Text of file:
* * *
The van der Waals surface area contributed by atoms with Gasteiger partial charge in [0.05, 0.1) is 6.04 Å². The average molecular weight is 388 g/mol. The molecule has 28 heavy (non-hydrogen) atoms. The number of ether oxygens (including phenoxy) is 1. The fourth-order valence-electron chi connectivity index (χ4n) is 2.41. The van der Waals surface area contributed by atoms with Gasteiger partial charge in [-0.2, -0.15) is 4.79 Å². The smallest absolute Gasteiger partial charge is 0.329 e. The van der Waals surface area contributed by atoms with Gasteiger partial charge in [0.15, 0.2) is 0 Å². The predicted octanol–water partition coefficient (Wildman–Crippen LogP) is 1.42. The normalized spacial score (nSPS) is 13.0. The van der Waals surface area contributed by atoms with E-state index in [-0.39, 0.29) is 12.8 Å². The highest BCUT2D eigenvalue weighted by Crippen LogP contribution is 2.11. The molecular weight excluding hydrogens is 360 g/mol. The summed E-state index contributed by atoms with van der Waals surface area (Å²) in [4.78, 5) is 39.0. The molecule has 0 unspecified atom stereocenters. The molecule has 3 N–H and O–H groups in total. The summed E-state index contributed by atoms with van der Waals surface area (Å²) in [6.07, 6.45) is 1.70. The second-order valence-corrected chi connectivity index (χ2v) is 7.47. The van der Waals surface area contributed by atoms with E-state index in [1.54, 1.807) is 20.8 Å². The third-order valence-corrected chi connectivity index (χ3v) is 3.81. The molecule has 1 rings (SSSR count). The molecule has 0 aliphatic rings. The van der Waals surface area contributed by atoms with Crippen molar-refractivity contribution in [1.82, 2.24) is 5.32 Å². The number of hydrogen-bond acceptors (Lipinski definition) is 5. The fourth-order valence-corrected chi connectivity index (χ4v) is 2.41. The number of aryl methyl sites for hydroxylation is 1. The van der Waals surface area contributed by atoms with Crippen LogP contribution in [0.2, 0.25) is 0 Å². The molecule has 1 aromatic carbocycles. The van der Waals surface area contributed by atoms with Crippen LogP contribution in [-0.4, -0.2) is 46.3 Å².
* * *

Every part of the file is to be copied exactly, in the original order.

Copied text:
The van der Waals surface area contributed by atoms with Gasteiger partial charge in [0.05, 0.1) is 6.04 Å². The average molecular weight is 388 g/mol. The molecule has 28 heavy (non-hydrogen) atoms. The number of ether oxygens (including phenoxy) is 1. The fourth-order valence-electron chi connectivity index (χ4n) is 2.41. The van der Waals surface area contributed by atoms with Gasteiger partial charge in [-0.2, -0.15) is 4.79 Å². The smallest absolute Gasteiger partial charge is 0.329 e. The van der Waals surface area contributed by atoms with Gasteiger partial charge in [0.15, 0.2) is 0 Å². The predicted octanol–water partition coefficient (Wildman–Crippen LogP) is 1.42. The normalized spacial score (nSPS) is 13.0. The van der Waals surface area contributed by atoms with E-state index in [-0.39, 0.29) is 12.8 Å². The highest BCUT2D eigenvalue weighted by Crippen LogP contribution is 2.11. The molecular weight excluding hydrogens is 360 g/mol. The summed E-state index contributed by atoms with van der Waals surface area (Å²) in [4.78, 5) is 39.0. The molecule has 0 unspecified atom stereocenters. The molecule has 3 N–H and O–H groups in total. The summed E-state index contributed by atoms with van der Waals surface area (Å²) in [6.07, 6.45) is 1.70. The second-order valence-corrected chi connectivity index (χ2v) is 7.47. The van der Waals surface area contributed by atoms with E-state index in [1.54, 1.807) is 20.8 Å². The third-order valence-corrected chi connectivity index (χ3v) is 3.81. The molecule has 1 rings (SSSR count). The molecule has 0 aliphatic rings. The van der Waals surface area contributed by atoms with Crippen molar-refractivity contribution in [1.82, 2.24) is 5.32 Å². The number of hydrogen-bond acceptors (Lipinski definition) is 5. The fourth-order valence-corrected chi connectivity index (χ4v) is 2.41. The number of aryl methyl sites for hydroxylation is 1. The van der Waals surface area contributed by atoms with Crippen LogP contribution in [0.2, 0.25) is 0 Å². The molecule has 1 aromatic carbocycles. The van der Waals surface area contributed by atoms with Crippen LogP contribution in [-0.4, -0.2) is 46.3 Å².